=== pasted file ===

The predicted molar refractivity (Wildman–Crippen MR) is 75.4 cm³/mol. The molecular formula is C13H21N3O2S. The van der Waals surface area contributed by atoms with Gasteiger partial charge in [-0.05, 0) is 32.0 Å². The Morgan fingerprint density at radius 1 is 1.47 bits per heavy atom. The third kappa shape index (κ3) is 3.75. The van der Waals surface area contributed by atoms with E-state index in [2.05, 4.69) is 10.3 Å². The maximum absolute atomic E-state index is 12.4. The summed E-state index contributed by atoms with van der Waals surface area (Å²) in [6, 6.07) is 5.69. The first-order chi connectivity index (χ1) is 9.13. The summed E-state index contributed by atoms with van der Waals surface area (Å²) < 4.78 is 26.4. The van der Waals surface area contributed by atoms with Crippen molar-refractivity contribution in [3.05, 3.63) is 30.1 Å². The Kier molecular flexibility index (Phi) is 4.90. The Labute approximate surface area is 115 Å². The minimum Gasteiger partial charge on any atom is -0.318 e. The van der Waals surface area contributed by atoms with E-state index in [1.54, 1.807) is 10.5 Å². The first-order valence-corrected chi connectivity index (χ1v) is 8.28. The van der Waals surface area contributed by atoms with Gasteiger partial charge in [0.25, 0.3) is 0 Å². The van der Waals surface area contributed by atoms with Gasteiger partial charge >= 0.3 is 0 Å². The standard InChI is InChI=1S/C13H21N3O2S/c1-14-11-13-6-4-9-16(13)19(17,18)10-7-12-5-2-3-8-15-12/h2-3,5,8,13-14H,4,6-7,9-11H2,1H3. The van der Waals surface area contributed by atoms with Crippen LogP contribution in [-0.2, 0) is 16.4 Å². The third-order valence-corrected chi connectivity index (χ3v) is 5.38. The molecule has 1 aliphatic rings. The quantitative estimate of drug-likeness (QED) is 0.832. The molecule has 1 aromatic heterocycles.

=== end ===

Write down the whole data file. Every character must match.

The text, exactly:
The predicted molar refractivity (Wildman–Crippen MR) is 75.4 cm³/mol. The molecular formula is C13H21N3O2S. The van der Waals surface area contributed by atoms with Gasteiger partial charge in [-0.05, 0) is 32.0 Å². The Morgan fingerprint density at radius 1 is 1.47 bits per heavy atom. The third kappa shape index (κ3) is 3.75. The van der Waals surface area contributed by atoms with E-state index in [2.05, 4.69) is 10.3 Å². The maximum absolute atomic E-state index is 12.4. The summed E-state index contributed by atoms with van der Waals surface area (Å²) in [6, 6.07) is 5.69. The first-order chi connectivity index (χ1) is 9.13. The summed E-state index contributed by atoms with van der Waals surface area (Å²) < 4.78 is 26.4. The van der Waals surface area contributed by atoms with Crippen molar-refractivity contribution in [3.05, 3.63) is 30.1 Å². The Kier molecular flexibility index (Phi) is 4.90. The Labute approximate surface area is 115 Å². The minimum Gasteiger partial charge on any atom is -0.318 e. The van der Waals surface area contributed by atoms with E-state index in [1.54, 1.807) is 10.5 Å². The first-order valence-corrected chi connectivity index (χ1v) is 8.28. The van der Waals surface area contributed by atoms with Gasteiger partial charge in [0.25, 0.3) is 0 Å². The van der Waals surface area contributed by atoms with Gasteiger partial charge >= 0.3 is 0 Å². The standard InChI is InChI=1S/C13H21N3O2S/c1-14-11-13-6-4-9-16(13)19(17,18)10-7-12-5-2-3-8-15-12/h2-3,5,8,13-14H,4,6-7,9-11H2,1H3. The van der Waals surface area contributed by atoms with Crippen LogP contribution in [-0.2, 0) is 16.4 Å². The third-order valence-corrected chi connectivity index (χ3v) is 5.38. The molecule has 1 aliphatic rings. The quantitative estimate of drug-likeness (QED) is 0.832. The molecule has 1 aromatic heterocycles.